Although I was born and brought up in North London, South Tyrol was in some ways also my home. Summer holidays spent with my grandparents in the genteel spa town of Meran were idyllic in comparison to staying in London.
We would spend day after day at the Lido in the baking sun with our cousins, until we were dragged under protest (hence my sulky expression) into the mountains for walks finding pfifferling (chanterelles), steinpilze (cep or boletus) and wild blueberries. My mother took us wild camping, pitching tents in the forest on the Ritten and in Vinschgau and walking to the local farmers to buy fresh, cow-warm milk.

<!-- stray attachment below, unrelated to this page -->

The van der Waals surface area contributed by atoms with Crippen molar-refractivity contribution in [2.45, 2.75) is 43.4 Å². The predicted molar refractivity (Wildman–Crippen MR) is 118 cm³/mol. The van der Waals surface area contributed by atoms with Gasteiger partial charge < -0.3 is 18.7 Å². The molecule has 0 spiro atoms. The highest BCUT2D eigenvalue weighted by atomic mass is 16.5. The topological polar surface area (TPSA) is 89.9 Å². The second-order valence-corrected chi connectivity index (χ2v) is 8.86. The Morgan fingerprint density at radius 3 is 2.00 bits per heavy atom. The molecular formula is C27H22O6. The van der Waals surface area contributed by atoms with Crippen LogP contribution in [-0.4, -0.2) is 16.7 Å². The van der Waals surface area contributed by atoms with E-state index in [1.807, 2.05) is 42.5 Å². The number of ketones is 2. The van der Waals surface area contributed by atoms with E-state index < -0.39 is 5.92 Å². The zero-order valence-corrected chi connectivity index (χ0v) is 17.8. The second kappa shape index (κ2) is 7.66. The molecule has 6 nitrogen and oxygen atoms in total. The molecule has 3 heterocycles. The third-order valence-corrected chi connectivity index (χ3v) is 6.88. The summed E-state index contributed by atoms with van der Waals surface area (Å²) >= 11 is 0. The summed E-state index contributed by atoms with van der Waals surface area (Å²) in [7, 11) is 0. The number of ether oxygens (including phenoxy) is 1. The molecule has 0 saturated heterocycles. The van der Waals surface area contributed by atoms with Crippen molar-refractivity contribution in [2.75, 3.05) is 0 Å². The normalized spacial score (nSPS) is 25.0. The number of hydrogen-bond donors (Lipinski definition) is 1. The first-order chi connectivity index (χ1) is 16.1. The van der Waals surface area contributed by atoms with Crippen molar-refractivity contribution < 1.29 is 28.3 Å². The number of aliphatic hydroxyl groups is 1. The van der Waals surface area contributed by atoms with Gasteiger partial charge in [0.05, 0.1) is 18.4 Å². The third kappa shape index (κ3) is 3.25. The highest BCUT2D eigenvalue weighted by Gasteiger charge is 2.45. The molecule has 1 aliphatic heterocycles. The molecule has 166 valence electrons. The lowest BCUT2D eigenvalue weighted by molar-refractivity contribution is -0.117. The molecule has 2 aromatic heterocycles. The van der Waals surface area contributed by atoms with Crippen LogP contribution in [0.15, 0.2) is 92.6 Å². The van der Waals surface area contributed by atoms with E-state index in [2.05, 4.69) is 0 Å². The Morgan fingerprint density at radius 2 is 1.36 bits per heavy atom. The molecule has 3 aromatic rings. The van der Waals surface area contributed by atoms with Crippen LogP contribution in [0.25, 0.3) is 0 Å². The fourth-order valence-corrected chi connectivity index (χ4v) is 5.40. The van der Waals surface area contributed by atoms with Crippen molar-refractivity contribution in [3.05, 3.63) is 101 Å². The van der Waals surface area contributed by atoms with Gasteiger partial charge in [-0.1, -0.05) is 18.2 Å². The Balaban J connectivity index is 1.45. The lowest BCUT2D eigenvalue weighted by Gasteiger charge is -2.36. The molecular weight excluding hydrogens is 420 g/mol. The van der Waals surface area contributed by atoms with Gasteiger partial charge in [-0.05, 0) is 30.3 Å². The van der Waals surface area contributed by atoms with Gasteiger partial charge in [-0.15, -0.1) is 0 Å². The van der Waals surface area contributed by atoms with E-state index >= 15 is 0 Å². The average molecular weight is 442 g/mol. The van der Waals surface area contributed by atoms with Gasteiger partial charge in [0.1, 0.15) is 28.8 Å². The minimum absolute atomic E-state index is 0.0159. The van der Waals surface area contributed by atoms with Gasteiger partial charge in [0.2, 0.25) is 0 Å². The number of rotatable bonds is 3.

Of course, now, I barely remember the lido. Instead my memories are full of playing hide and seek in the woods, darting from tree to tree, and digging up ants’ nests with a twig and breathing in the heady resiny aroma that our excavations released, and eating blueberry pancakes made with the harvest of that morning’s foraging.
The mountains, the valleys and the flower meadows of South Tyrol gave me a sense of space, light and the majesty of nature that is deep in my bones and still lures me back whenever I can find the excuse to go.